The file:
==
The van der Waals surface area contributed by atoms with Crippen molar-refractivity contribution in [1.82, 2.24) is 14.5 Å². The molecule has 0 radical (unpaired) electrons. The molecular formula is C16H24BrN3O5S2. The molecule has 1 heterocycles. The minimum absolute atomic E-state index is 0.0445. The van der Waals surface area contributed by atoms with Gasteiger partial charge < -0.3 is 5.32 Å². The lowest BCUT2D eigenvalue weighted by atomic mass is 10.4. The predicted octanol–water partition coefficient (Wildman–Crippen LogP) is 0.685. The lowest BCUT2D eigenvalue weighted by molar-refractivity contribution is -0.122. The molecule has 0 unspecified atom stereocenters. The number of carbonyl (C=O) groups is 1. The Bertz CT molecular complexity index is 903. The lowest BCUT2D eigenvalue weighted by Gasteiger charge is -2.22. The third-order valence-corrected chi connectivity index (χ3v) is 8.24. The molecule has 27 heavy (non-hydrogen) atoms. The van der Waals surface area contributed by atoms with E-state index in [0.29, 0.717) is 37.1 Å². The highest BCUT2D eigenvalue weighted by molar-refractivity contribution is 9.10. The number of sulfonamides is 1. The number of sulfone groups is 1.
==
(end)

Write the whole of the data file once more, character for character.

The van der Waals surface area contributed by atoms with Crippen molar-refractivity contribution in [1.82, 2.24) is 14.5 Å². The molecule has 0 radical (unpaired) electrons. The molecular formula is C16H24BrN3O5S2. The molecule has 1 heterocycles. The minimum absolute atomic E-state index is 0.0445. The van der Waals surface area contributed by atoms with Gasteiger partial charge < -0.3 is 5.32 Å². The lowest BCUT2D eigenvalue weighted by atomic mass is 10.4. The predicted octanol–water partition coefficient (Wildman–Crippen LogP) is 0.685. The lowest BCUT2D eigenvalue weighted by molar-refractivity contribution is -0.122. The molecule has 0 unspecified atom stereocenters. The number of carbonyl (C=O) groups is 1. The Bertz CT molecular complexity index is 903. The lowest BCUT2D eigenvalue weighted by Gasteiger charge is -2.22. The third-order valence-corrected chi connectivity index (χ3v) is 8.24. The molecule has 27 heavy (non-hydrogen) atoms. The van der Waals surface area contributed by atoms with E-state index in [0.29, 0.717) is 37.1 Å². The highest BCUT2D eigenvalue weighted by molar-refractivity contribution is 9.10. The number of sulfonamides is 1. The number of sulfone groups is 1.